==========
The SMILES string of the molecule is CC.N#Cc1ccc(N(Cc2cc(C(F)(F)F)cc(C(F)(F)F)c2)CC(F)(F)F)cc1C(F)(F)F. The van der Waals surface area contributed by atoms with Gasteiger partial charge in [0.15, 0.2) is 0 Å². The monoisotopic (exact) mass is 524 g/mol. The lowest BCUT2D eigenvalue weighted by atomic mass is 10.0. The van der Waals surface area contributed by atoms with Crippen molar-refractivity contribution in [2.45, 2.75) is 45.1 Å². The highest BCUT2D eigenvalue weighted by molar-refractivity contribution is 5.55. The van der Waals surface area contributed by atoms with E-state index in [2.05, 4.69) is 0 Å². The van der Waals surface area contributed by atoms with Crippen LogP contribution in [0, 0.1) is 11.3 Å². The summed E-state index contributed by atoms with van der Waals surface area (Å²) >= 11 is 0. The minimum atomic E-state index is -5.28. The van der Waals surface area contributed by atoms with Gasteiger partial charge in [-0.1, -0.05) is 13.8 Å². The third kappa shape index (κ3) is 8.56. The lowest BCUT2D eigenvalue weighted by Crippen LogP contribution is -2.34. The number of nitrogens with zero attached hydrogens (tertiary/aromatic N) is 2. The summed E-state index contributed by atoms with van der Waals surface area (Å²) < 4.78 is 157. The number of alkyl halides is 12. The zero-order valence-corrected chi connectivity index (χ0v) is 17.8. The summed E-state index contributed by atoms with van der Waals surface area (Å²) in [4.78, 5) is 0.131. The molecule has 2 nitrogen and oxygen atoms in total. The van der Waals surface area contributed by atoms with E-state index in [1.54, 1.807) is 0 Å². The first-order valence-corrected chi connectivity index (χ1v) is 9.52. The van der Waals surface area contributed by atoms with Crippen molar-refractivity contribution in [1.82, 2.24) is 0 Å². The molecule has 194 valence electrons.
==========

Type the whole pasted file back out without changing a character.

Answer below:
The SMILES string of the molecule is CC.N#Cc1ccc(N(Cc2cc(C(F)(F)F)cc(C(F)(F)F)c2)CC(F)(F)F)cc1C(F)(F)F. The van der Waals surface area contributed by atoms with Gasteiger partial charge in [0.15, 0.2) is 0 Å². The monoisotopic (exact) mass is 524 g/mol. The lowest BCUT2D eigenvalue weighted by atomic mass is 10.0. The van der Waals surface area contributed by atoms with Crippen molar-refractivity contribution in [2.45, 2.75) is 45.1 Å². The highest BCUT2D eigenvalue weighted by molar-refractivity contribution is 5.55. The van der Waals surface area contributed by atoms with E-state index in [2.05, 4.69) is 0 Å². The van der Waals surface area contributed by atoms with Crippen LogP contribution in [0, 0.1) is 11.3 Å². The summed E-state index contributed by atoms with van der Waals surface area (Å²) >= 11 is 0. The minimum atomic E-state index is -5.28. The van der Waals surface area contributed by atoms with Gasteiger partial charge in [-0.1, -0.05) is 13.8 Å². The third kappa shape index (κ3) is 8.56. The lowest BCUT2D eigenvalue weighted by Crippen LogP contribution is -2.34. The number of nitrogens with zero attached hydrogens (tertiary/aromatic N) is 2. The summed E-state index contributed by atoms with van der Waals surface area (Å²) < 4.78 is 157. The number of alkyl halides is 12. The zero-order valence-corrected chi connectivity index (χ0v) is 17.8. The summed E-state index contributed by atoms with van der Waals surface area (Å²) in [4.78, 5) is 0.131. The molecule has 2 nitrogen and oxygen atoms in total. The van der Waals surface area contributed by atoms with E-state index in [1.54, 1.807) is 0 Å². The first-order valence-corrected chi connectivity index (χ1v) is 9.52. The van der Waals surface area contributed by atoms with Crippen molar-refractivity contribution in [1.82, 2.24) is 0 Å². The molecule has 194 valence electrons.